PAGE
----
Laurence Maguire – brother of Harry – reveals how defending became the family business

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Laurence has since carved out a fine career of his own as a reliable centre-back with a fine range of passing, and is Chesterfield’s longest-serving player plus an England C international.

He first joined Chesterfield’s academy at the age of 15 and it has been quite a rollercoaster in that time.

After successive relegations, Chesterfield are operating in the National League for the fourth year in a row but the club is finally stirring.

The appointment of James Rowe as manager in November 2020 has been transformative, with the club top of the table after just one league defeat this season.

Kabongo Tshimanga, a forward who was born in the Democratic Republic of Congo, has scored 18 goals in 20 games, and attendances are on the rise. Almost 6,000 fans are expected at Stamford Bridge.

“Mentally it has been very tough with back-to-back relegations and a change of ownership,” says Laurence.

“Luckily I’ve got a good family around me but there were some really low moments, especially when we were bottom of the Conference.

“I’m from Chesterfield and went to school here, so walking in the town was the heartbreak for me – there was no atmosphere and we were getting 2,000 at games.

“Covid also really affected our finances, playing in front of no crowds, and I definitely think it affected our results on the pitch.

“But I’ve been here a long time and feel like we’re now on the up. You can just feel there is something coming back as a community.”

Maguire has returned to training this week after a calf injury and is hopeful of making the starting XI at Chelsea.

Though he cannot wait for the challenge of facing the European champions, his manager has made one thing abundantly clear.

“The gaffer has reiterated to us so many times that the main focus is winning the league,” he says.

“We’re not going to have an FA Cup winners’ medal around our necks at the end of the season but we’ve got a great chance of a title winners’ medal instead.

“It will still be the biggest game of my career. I’ve played at Bramall Lane in front of 40,000 when they got promoted but Chelsea will be something different.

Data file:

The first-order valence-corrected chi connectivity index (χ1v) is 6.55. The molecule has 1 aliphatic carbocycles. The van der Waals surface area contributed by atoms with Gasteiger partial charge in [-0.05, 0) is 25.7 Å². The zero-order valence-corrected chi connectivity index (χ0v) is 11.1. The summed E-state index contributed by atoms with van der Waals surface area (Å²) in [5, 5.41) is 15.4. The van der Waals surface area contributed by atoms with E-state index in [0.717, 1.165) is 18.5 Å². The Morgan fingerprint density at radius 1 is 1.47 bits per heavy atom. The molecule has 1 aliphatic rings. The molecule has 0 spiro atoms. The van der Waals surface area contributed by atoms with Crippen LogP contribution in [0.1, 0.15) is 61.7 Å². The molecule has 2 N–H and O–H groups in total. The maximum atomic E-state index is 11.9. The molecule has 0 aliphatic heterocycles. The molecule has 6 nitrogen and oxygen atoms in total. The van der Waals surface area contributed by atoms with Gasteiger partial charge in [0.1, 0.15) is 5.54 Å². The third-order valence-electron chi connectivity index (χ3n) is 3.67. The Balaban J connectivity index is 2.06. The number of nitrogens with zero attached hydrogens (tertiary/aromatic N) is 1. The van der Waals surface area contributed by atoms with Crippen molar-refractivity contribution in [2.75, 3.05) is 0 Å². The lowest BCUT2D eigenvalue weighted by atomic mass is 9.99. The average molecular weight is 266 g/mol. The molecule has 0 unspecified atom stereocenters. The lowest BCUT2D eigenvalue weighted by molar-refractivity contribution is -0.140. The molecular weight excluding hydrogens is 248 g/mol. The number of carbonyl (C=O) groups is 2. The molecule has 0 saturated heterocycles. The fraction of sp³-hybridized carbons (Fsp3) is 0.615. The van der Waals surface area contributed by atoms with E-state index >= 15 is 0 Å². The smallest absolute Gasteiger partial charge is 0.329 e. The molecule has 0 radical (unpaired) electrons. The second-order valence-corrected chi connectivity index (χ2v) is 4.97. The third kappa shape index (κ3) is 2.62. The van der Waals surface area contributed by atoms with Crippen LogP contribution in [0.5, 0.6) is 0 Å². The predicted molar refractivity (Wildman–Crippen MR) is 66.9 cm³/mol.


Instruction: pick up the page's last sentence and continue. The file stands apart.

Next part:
“United was the dream tie, obviously with Harry being at Old Trafford. To have the chance to come up against your brother doesn’t happen very often.”

Maguire was born in 1997, a significant year in Chesterfield’s long history after they reached the semi-finals of the FA Cup for the first time.

With the club in the old third division, and a squad including the likes of Sean Dyche, Kevin Davies and Billy Mercer, they gave Premier League Middlesbrough a huge scare and were excruciatingly close to reaching the final.

The game at Old Trafford was a crazy 3-3 draw, with the drama lengthened by extra-time and containing a moment of genuine controversy when Jon Howard’s shot went over the goalline but was unseen by the officials.

Chesterfield lost the replay 3-0 and for supporters of a certain vintage, the frustration remains.

“It was a massive thing for the town and we would have played Chelsea in the final if we had won,” says Maguire.

“People still talk about the controversy in the game and a lot of fans are thinking this is the game they deserved.

“The fans deserve a big draw like this, they’ve stuck with us in their numbers when it was tough and we were bottom of the league.”

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